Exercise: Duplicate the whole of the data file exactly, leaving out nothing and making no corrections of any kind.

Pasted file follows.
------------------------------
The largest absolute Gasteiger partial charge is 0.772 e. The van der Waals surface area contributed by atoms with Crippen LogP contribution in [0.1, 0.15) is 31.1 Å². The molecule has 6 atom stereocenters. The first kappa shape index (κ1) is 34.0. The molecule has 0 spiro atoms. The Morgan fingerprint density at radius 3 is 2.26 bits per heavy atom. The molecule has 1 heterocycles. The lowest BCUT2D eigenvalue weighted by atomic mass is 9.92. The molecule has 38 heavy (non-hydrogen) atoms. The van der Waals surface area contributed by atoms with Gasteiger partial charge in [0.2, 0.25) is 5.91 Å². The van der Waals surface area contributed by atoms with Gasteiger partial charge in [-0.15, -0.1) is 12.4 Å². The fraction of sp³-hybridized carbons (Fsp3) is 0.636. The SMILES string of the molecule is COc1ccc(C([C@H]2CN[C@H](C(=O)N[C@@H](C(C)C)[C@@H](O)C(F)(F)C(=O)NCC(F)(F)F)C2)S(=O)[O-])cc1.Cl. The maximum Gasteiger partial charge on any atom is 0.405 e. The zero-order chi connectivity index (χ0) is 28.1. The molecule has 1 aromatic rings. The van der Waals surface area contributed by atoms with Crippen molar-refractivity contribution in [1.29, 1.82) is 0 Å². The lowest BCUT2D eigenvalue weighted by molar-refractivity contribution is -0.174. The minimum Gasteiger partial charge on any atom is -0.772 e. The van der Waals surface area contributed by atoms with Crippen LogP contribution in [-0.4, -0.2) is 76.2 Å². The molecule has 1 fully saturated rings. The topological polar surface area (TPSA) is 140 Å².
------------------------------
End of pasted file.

The largest absolute Gasteiger partial charge is 0.772 e. The van der Waals surface area contributed by atoms with Crippen LogP contribution in [0.1, 0.15) is 31.1 Å². The molecule has 6 atom stereocenters. The first kappa shape index (κ1) is 34.0. The molecule has 0 spiro atoms. The Morgan fingerprint density at radius 3 is 2.26 bits per heavy atom. The molecule has 1 heterocycles. The lowest BCUT2D eigenvalue weighted by atomic mass is 9.92. The molecule has 38 heavy (non-hydrogen) atoms. The van der Waals surface area contributed by atoms with Gasteiger partial charge in [0.2, 0.25) is 5.91 Å². The van der Waals surface area contributed by atoms with Gasteiger partial charge in [-0.15, -0.1) is 12.4 Å². The fraction of sp³-hybridized carbons (Fsp3) is 0.636. The SMILES string of the molecule is COc1ccc(C([C@H]2CN[C@H](C(=O)N[C@@H](C(C)C)[C@@H](O)C(F)(F)C(=O)NCC(F)(F)F)C2)S(=O)[O-])cc1.Cl. The maximum Gasteiger partial charge on any atom is 0.405 e. The zero-order chi connectivity index (χ0) is 28.1. The molecule has 1 aromatic rings. The van der Waals surface area contributed by atoms with Crippen molar-refractivity contribution in [1.29, 1.82) is 0 Å². The lowest BCUT2D eigenvalue weighted by molar-refractivity contribution is -0.174. The minimum Gasteiger partial charge on any atom is -0.772 e. The van der Waals surface area contributed by atoms with Crippen LogP contribution in [-0.4, -0.2) is 76.2 Å². The molecule has 1 fully saturated rings. The topological polar surface area (TPSA) is 140 Å².